Theatre Network’s 43rd season opens with a Trout premiere

Sheldon Elter in Métis Mutt. Photo by Ryan Parker.

By Liz Nicholls,

“Beware the Jabberwock, my son!/  The jaws that bite, the claws that catch!

Beware the Jubjub bird, and shun/  The frumious Bandersnatch!”

Through The Looking Glass And What Alice Found

Theatre Network ventures through the looking glass to launch their 43rd season this fall. 

For one thing, plans for a new theatre that will rise, phoenix-like, from the ashes of the old, are emerging tangibly from the smoke of the 2015 fire that destroyed their vintage 124th St. ex-cinema home. And there’s this: the TN MainStage season of three productions opens November 7 to 26 at the Roxy on Gateway, the company’s temporary home, with the world premiere of a new show from the zestfully experimental Calgary-based Old Trout Puppet Workshop.

Two years in the making, Underland, as it’s currently titled, is spun from the adventures of Alice in a world where logic is upside down, or inside out. Lewis Carroll is a natural fit with Trout World, with its appetite for the absurd, the grotesque, the strange and wonderful.

Which is something you might instantly suspect if you have followed the Trouts’ long and productive relationship with Theatre Network. It’s included the macabre faux-archive Famous Puppet Death Scenes (which ran twice at Theatre Network, 2008 and 2015); Ignorance, a kind of Trout doc/history of happiness; The Erotic Anguish of Don Juan, which found a whole arsenal of eccentric surreal imagery for the old reprobate’s career.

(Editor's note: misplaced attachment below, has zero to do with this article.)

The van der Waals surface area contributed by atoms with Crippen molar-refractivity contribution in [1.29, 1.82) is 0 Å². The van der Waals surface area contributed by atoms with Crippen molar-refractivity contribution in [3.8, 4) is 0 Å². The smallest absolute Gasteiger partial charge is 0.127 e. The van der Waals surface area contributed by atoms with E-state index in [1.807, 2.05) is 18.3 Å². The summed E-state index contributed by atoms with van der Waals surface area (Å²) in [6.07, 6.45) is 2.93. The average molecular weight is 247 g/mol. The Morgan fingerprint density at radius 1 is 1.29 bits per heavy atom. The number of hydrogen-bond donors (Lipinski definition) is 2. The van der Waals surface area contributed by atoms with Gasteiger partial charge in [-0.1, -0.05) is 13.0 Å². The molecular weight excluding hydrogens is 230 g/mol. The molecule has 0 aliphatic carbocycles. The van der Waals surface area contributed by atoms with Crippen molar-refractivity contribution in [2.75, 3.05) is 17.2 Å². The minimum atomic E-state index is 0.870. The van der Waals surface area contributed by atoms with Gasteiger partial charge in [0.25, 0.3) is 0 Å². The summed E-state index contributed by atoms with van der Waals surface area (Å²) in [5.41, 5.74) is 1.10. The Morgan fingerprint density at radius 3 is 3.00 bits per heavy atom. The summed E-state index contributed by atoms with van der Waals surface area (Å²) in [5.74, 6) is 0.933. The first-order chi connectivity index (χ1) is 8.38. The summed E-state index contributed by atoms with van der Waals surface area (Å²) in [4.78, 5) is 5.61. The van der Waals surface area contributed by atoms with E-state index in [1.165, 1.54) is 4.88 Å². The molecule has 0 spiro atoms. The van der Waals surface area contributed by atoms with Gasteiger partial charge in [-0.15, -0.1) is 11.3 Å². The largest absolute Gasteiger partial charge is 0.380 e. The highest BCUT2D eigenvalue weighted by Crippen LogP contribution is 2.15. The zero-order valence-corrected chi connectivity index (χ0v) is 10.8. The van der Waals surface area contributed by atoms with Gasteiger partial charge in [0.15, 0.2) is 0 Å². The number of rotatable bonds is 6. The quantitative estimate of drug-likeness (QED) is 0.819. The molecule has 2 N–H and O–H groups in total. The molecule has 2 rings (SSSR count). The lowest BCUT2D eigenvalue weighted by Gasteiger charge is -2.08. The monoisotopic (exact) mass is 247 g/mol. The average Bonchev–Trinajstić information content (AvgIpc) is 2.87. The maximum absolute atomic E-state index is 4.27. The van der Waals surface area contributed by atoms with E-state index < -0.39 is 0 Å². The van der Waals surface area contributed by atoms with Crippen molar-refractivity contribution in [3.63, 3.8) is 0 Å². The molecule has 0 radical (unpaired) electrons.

Underland, says Theatre Network artistic director Bradley Moss, was conceived as “Alice in Wonderland backstage, a messed-up puppet behind-the-scenes version….” But that was before the Trout trio of Judd Palmer, Peter Balkwill, and Pityu Menderes were struck, more particularly, with the Lewis Carroll poem Jabberwocky and “its wild absurdity,” as Moss puts it.

“We’ve already changed the blurb several times,” Moss laughs. “Hey, even the title might change.” 

An adventure of a very different sort runs in the TN season after that. “It’s exciting we can bring it home,” says Moss of Métis Mutt: Sheldon Elter’s hit solo play, was born at Theatre Network’s Nextfest in 2001, as a 10-minute stand-up routine.

Buzz surrounded Métis Mutt from the start, both for the harrowing and hilarious personal story of abuse and domestic chaos it told in an audacious blend of tragedy and comedy, and for the stunningly multi-talented young actor/musician/writer it introduced to the scene.

Métis Mutt has been amplified several times since then. After a Dora Award-nominated run at Toronto’s Native Earth Theatre this past season, Ron Jenkins’ production comes home Feb. 13 to March 4, and Moss is delighted. “Sheldon is so charismatic, so willing to go to the hard places….”